A dangerous business….Indeed.

Discussion in 'Current Events' started by Mr. P, Dec 11, 2006.

  1. Mr. P
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    Mr. P Senior Member

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    A dangerous business….Indeed.

    My story I told a few years ago here. This tragedy in California (link) prompted me to repost it.
    http://www.usmessageboard.com/forums/showpost.php?p=514040&postcount=1

    *******************************************************************

    I was working with and EMS (medevac) company flying a twin engine
    helicopter. The crew consisted of a Nurse, Paramedic and Pilot.


    I was working the night shift, 7p-7am.
    We received an alarm (a call) at about 10:30p to an MVA (Motor vehicle accident) scene about 45 miles away.
    It was on a major highway between Athens, Georgia and Atlanta. It's a 4 lane divided highway with a large grass median but no controlled access. Maybe you know the type, intersections along the way with stop signs only no lights.

    We were off the ground in less than the target 7 minutes for night flights and on the way...I programmed the GPS coordinates
    for the scene and the Paramedic was attempting contact with the folks on the ground to receive the patient report, condition, age, sex and injuries. All standard procedure. He made contact and we were to pick up a 3 year old male. It always broke my heart to deal with kids...this one was worse; the report included the boys mother was killed in the accident. He however, didn't know that, he was unconscious. Some people say sometimes the medical folks are cold hard uncaring callus people...believe me they’re not, really...it hurts to see these things, and it hurts a lot...so some just emotionally shut down, you have to...to survive. It’s a good coping mechanism but it’s like filling a cup with water eventually it overflows and you break down. It happened to me, but not on this flight.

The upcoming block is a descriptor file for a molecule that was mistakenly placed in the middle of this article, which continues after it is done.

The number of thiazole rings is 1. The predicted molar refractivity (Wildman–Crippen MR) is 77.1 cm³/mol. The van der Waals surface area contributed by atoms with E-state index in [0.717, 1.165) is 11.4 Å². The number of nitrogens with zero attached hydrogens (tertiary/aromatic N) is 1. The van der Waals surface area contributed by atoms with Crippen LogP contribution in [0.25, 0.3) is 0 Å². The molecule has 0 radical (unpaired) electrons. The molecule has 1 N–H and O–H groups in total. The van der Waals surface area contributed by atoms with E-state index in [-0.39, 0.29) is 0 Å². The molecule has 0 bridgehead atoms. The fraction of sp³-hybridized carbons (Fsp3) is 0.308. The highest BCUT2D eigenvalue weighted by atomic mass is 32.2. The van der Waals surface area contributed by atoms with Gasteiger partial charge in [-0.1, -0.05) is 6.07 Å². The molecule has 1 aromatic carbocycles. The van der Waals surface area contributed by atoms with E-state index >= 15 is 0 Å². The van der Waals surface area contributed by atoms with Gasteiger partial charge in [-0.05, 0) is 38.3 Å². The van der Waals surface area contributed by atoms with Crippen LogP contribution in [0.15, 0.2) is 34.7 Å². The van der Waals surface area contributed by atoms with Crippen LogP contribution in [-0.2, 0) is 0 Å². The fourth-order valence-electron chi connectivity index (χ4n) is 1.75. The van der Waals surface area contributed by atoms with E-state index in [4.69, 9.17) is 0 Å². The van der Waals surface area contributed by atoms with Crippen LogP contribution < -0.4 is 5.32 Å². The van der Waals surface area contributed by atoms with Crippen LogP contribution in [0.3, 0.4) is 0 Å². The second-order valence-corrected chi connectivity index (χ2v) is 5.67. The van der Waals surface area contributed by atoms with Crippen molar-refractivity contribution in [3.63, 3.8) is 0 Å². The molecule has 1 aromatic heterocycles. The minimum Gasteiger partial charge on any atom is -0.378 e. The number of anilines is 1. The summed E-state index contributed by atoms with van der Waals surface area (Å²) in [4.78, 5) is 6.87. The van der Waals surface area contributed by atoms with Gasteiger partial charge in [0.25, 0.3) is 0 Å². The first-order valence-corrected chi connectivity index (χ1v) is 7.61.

Anyway, we arrive at the scene and I circle to evaluate the landing area...the best way in to the LZ (landing zone). I’m looking for power poles, trees, wirers etc.
    On the approach everyone is watching for wires they can sometimes be invisible during the day light hours, at night it’s much worse....Helicopters don't do well with wires. We land on the highway without a problem; all traffic on both sides of the highway is stopped by the Sheriff Deputies on scene.

    While the Nurse and Paramedic are attending to the child in the ambulance, I'm planning our takeoff. Using a very high powered light (call a night sun) to look for obstacles and wires, I find wires everywhere ahead, so many it looks as though spiders had woven a web from one side of the road to the other, I decided the best thing to do was turn around and leave the way we came in, since we didn't see wires on our approach.